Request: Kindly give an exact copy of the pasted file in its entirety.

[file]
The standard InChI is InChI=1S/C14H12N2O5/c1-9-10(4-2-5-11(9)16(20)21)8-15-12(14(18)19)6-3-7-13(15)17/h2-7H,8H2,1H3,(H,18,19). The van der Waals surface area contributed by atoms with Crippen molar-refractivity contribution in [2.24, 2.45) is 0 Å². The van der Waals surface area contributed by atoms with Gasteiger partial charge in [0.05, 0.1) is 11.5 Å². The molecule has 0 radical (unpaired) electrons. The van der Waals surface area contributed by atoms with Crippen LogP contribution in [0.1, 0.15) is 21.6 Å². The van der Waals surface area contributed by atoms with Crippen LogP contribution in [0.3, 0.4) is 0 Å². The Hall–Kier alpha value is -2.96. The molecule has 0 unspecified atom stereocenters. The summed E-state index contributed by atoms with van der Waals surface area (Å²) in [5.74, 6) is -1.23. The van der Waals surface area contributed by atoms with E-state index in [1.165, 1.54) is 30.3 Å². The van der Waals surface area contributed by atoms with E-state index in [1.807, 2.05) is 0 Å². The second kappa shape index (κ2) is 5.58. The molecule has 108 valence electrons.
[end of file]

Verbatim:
The standard InChI is InChI=1S/C14H12N2O5/c1-9-10(4-2-5-11(9)16(20)21)8-15-12(14(18)19)6-3-7-13(15)17/h2-7H,8H2,1H3,(H,18,19). The van der Waals surface area contributed by atoms with Crippen molar-refractivity contribution in [2.24, 2.45) is 0 Å². The van der Waals surface area contributed by atoms with Gasteiger partial charge in [0.05, 0.1) is 11.5 Å². The molecule has 0 radical (unpaired) electrons. The van der Waals surface area contributed by atoms with Crippen LogP contribution in [0.1, 0.15) is 21.6 Å². The van der Waals surface area contributed by atoms with Crippen LogP contribution in [0.3, 0.4) is 0 Å². The Hall–Kier alpha value is -2.96. The molecule has 0 unspecified atom stereocenters. The summed E-state index contributed by atoms with van der Waals surface area (Å²) in [5.74, 6) is -1.23. The van der Waals surface area contributed by atoms with E-state index in [1.165, 1.54) is 30.3 Å². The van der Waals surface area contributed by atoms with E-state index in [1.807, 2.05) is 0 Å². The second kappa shape index (κ2) is 5.58. The molecule has 108 valence electrons.